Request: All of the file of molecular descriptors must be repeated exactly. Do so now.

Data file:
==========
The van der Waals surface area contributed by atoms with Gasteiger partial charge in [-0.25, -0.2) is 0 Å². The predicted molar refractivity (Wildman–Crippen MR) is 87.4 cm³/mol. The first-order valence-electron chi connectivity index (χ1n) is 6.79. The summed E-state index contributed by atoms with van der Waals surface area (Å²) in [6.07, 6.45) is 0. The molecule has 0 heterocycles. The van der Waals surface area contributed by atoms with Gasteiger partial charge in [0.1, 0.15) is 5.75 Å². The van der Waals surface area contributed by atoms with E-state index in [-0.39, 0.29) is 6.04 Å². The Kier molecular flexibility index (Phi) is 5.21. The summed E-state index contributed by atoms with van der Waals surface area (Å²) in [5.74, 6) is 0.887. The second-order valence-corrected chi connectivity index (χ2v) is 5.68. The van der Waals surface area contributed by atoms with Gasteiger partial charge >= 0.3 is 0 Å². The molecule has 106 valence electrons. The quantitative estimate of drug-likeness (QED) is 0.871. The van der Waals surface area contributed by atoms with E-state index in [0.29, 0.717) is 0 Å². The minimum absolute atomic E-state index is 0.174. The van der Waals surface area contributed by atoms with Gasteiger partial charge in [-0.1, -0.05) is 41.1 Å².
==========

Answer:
The van der Waals surface area contributed by atoms with Gasteiger partial charge in [-0.25, -0.2) is 0 Å². The predicted molar refractivity (Wildman–Crippen MR) is 87.4 cm³/mol. The first-order valence-electron chi connectivity index (χ1n) is 6.79. The summed E-state index contributed by atoms with van der Waals surface area (Å²) in [6.07, 6.45) is 0. The molecule has 0 heterocycles. The van der Waals surface area contributed by atoms with Gasteiger partial charge in [0.1, 0.15) is 5.75 Å². The van der Waals surface area contributed by atoms with E-state index in [-0.39, 0.29) is 6.04 Å². The Kier molecular flexibility index (Phi) is 5.21. The summed E-state index contributed by atoms with van der Waals surface area (Å²) in [5.74, 6) is 0.887. The second-order valence-corrected chi connectivity index (χ2v) is 5.68. The van der Waals surface area contributed by atoms with Gasteiger partial charge >= 0.3 is 0 Å². The molecule has 106 valence electrons. The quantitative estimate of drug-likeness (QED) is 0.871. The van der Waals surface area contributed by atoms with E-state index in [0.29, 0.717) is 0 Å². The minimum absolute atomic E-state index is 0.174. The van der Waals surface area contributed by atoms with Gasteiger partial charge in [-0.1, -0.05) is 41.1 Å².